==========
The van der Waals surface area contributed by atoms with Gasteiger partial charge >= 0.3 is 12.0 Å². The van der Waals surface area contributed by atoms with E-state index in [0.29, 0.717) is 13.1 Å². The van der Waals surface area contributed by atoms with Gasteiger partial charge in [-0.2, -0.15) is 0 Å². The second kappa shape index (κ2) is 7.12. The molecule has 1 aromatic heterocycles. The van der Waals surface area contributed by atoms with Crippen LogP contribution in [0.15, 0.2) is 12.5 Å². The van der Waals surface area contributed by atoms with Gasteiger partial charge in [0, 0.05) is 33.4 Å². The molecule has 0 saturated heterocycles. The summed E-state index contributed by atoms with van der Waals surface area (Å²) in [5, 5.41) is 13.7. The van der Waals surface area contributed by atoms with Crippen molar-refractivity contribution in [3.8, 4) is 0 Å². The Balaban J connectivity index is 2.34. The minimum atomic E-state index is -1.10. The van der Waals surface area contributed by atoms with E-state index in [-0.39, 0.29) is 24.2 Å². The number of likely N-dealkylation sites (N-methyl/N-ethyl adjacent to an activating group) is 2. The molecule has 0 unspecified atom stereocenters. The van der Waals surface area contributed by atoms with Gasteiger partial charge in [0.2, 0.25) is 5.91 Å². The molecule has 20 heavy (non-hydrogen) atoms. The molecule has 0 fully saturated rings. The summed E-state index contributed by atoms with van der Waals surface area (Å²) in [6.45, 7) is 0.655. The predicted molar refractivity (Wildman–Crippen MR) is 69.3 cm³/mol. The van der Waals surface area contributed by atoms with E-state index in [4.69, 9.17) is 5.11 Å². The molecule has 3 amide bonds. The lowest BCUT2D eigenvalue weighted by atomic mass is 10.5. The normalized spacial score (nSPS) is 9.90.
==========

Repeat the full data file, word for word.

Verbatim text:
The van der Waals surface area contributed by atoms with Gasteiger partial charge >= 0.3 is 12.0 Å². The van der Waals surface area contributed by atoms with E-state index in [0.29, 0.717) is 13.1 Å². The van der Waals surface area contributed by atoms with Gasteiger partial charge in [-0.2, -0.15) is 0 Å². The second kappa shape index (κ2) is 7.12. The molecule has 1 aromatic heterocycles. The van der Waals surface area contributed by atoms with Crippen LogP contribution in [0.15, 0.2) is 12.5 Å². The van der Waals surface area contributed by atoms with Gasteiger partial charge in [0, 0.05) is 33.4 Å². The molecule has 0 saturated heterocycles. The summed E-state index contributed by atoms with van der Waals surface area (Å²) in [5, 5.41) is 13.7. The van der Waals surface area contributed by atoms with Crippen molar-refractivity contribution in [3.8, 4) is 0 Å². The Balaban J connectivity index is 2.34. The minimum atomic E-state index is -1.10. The van der Waals surface area contributed by atoms with E-state index in [-0.39, 0.29) is 24.2 Å². The number of likely N-dealkylation sites (N-methyl/N-ethyl adjacent to an activating group) is 2. The molecule has 0 unspecified atom stereocenters. The van der Waals surface area contributed by atoms with Gasteiger partial charge in [0.2, 0.25) is 5.91 Å². The molecule has 20 heavy (non-hydrogen) atoms. The molecule has 0 fully saturated rings. The summed E-state index contributed by atoms with van der Waals surface area (Å²) in [6.45, 7) is 0.655. The predicted molar refractivity (Wildman–Crippen MR) is 69.3 cm³/mol. The van der Waals surface area contributed by atoms with E-state index in [4.69, 9.17) is 5.11 Å². The molecule has 3 amide bonds. The lowest BCUT2D eigenvalue weighted by atomic mass is 10.5. The normalized spacial score (nSPS) is 9.90.